Yeah, you do, you see lots of traits that are common and not all of it is about the idea. You know, there’s been plenty written about the idea being a small percentage and whatever that percentage is I’ll let someone else put a number on that, but you know some drive, some ambition, some intuition, people that are good marketers, people that don’t give up.

I’ve got one client that’s done very well out of a particular product and if he hadn’t have succeeded with this product, I’m sure the next product would have succeeded just out of sheer determination. He’ll go into a store and he’ll – just by his own will he’ll make it happen.

Danielle Storey:

That’s cool, so that yeah, that never giving up, the resilience, the grit and determination.

Michael Cooper:

I’m sure that you see many startups that are successful that they just seem to have the same…

Danielle Storey:

Yeah, absolutely, and there are there’s probably a dozen maybe 20 core things that we see in founders and one of those is the ability to learn and the ability to grow in the desire to use experts like you to move to the next level.

What are the signs – I’m thinking about, you know, I’m trying to think of the listeners who are here who are thinking “okay, well, yeah, I know I should IP protect what I’m doing or I know that we’ve kind of got to the stage now where it might hurt us if a competitor does picks up and runs away with what we’re doing anywhere in the world.” What are the steps just before that? What are the signs before that? I’m trying to get in their mind of thinking, “okay, if I’m seeing this right now, then I probably should have been thinking about IP protection a year ago,” what are those signs?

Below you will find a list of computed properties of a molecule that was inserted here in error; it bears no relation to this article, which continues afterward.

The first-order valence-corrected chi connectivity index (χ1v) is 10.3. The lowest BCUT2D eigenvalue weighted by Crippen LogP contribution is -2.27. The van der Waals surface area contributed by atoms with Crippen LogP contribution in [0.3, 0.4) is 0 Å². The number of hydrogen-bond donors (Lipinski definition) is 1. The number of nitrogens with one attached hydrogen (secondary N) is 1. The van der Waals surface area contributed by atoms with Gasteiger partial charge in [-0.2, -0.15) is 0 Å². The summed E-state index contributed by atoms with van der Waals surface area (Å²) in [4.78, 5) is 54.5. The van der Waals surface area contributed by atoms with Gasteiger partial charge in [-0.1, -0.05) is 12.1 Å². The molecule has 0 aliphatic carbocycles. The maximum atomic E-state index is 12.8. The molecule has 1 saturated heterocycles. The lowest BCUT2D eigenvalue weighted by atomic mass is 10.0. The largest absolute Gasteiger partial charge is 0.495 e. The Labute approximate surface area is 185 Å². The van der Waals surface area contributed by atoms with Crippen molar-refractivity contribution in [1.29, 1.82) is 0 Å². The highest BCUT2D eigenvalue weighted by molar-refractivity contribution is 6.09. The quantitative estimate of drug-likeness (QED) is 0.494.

Michael Cooper:

Yeah, look, I think it’s really important for founders to ask questions early and one thing that we do, and a lot of other firms do, is we give a free initial consultation. People come in sit down and tell us what they’re doing. We’ll tell them what they should be thinking about and when.

It’s really quite common for someone to come in and I have a chat with them, and 12-18 months passes before you do any work together. So at the outset we say, okay, this is what you need to do. This is when you need to do it, let’s talk when you get to that point – if you get to that point, and that’s when we can take some action.

There’s often some things like, you know, some initial searching that can be done by a founder themselves of some free databases. So it might be might be a branding issue or a patent  issue and I’ll pass on some free databases and say have a quick look at this, get a bit of a lay of the land and then let’s chat and then let’s do something serious in 12 months’ time. And the other one for patents – Google has a collaboration with the USPTO – and there’s a Google Patents, there’s a Google everything else. That’s pretty useful for looking at patents as well.

Danielle Storey:

So yeah, see if someone’s already working to do what you’re doing quietly on the other side of the world. Sometimes there’s not a lot of point in pursuing if someone’s already doing it and doing it well.

Michael Cooper: